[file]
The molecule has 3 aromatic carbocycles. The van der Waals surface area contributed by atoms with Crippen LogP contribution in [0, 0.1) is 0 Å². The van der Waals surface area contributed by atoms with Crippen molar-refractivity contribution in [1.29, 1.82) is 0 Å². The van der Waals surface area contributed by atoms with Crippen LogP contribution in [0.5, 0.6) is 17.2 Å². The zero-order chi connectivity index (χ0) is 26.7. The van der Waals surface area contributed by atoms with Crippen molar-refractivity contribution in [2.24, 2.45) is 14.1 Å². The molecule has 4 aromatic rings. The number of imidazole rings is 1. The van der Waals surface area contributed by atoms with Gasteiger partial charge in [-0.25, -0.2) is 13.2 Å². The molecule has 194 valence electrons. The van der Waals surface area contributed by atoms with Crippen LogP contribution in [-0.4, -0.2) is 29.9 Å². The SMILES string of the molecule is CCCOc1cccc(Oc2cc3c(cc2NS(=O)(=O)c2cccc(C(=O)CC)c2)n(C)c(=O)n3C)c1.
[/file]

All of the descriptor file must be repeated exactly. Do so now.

The molecule has 3 aromatic carbocycles. The van der Waals surface area contributed by atoms with Crippen LogP contribution in [0, 0.1) is 0 Å². The van der Waals surface area contributed by atoms with Crippen molar-refractivity contribution in [1.29, 1.82) is 0 Å². The van der Waals surface area contributed by atoms with Crippen LogP contribution in [0.5, 0.6) is 17.2 Å². The zero-order chi connectivity index (χ0) is 26.7. The van der Waals surface area contributed by atoms with Crippen molar-refractivity contribution in [2.24, 2.45) is 14.1 Å². The molecule has 4 aromatic rings. The number of imidazole rings is 1. The van der Waals surface area contributed by atoms with Gasteiger partial charge in [-0.25, -0.2) is 13.2 Å². The molecule has 194 valence electrons. The van der Waals surface area contributed by atoms with Crippen LogP contribution in [-0.4, -0.2) is 29.9 Å². The SMILES string of the molecule is CCCOc1cccc(Oc2cc3c(cc2NS(=O)(=O)c2cccc(C(=O)CC)c2)n(C)c(=O)n3C)c1.